Craft Whiskey Brings Profits to a Forgotten Corner of U.S. Barley
(Bloomberg) -- A growing interest in U.S. craft whiskey is helping make money for barley growers who previously planted the crop without the aim of making a profit.
Dave Hedlin, a third-generation farmer in Washington state’s Skagit Valley, used to grow the grain largely to improve his soil and break crop-disease cycles after the harvest of vegetables such as cabbage, spinach and beets.
Now, he’s raising it in collaboration with Skagit Valley Malting and Seattle-based whiskey maker Westland Distillery, which is owned by Remy Cointreau SA. Hedlin’s move is part of a trend that has boosted barley plantings in Washington by 12% to 95,000 acres this year, marking a nascent revival after a collapse from peaks of as much as 1.2 million in 1985.
That’s tied to a rise in demand for U.S. craft whiskey, sales of which rose 25% to 3.3 million nine-liter cases last year. That outpaced overall whiskey sales growth of 8%, according to data from IWSR Drinks Market Analysis. Craft varieties make up about 10% of the total volume.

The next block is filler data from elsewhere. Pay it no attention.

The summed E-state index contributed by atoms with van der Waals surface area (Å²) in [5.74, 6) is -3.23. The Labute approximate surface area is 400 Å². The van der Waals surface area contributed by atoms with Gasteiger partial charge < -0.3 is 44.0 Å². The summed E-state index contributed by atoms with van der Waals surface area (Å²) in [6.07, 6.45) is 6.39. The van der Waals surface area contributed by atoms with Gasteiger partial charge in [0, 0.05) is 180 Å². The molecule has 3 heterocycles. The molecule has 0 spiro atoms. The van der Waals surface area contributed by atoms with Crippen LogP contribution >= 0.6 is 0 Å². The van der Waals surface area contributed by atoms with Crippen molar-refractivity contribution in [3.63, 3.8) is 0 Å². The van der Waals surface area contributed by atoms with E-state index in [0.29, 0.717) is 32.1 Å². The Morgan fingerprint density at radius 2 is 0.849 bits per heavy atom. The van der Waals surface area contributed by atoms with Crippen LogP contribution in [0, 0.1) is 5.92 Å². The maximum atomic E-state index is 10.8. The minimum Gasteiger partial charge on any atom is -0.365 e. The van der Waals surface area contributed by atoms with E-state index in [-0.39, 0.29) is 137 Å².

Catering to craft-beverage makers has allowed Washington farmers to add “value to a part of the rotation where there’s literally no value,” said Stephen Jones, a wheat breeder and director of the Bread Lab at Washington State University in Burlington.
Barley had fallen out of favor in Washington because it was difficult to compete with farmers in the U.S. Plains and Midwest who sought to maximize yields or raise the grain with the broadest level of taste to appeal to the biggest malters. But with the craft industry, the focus is on determining which grain might produce the most interesting flavor for whiskey.
Spirit-makers who prize locally grown and sustainably raised barley are willing to pay a premium of double or triple the price of grain used in animal feed. While one variety called Alba initially was developed for use as feed, it has notes of molasses and peanut butter cookies when expressed in the whiskey, said Matt Hofmann, the master distiller at Westland Distillery. Part of the sustainability goal in agriculture is making sure farmers can earn a living, he added.
“I used to jokingly say we grew grains for fun and occasionally for profit,” the grower Hedlin said by phone. Now, whiskey makers and malters “are re-inventing things,’’ he said.
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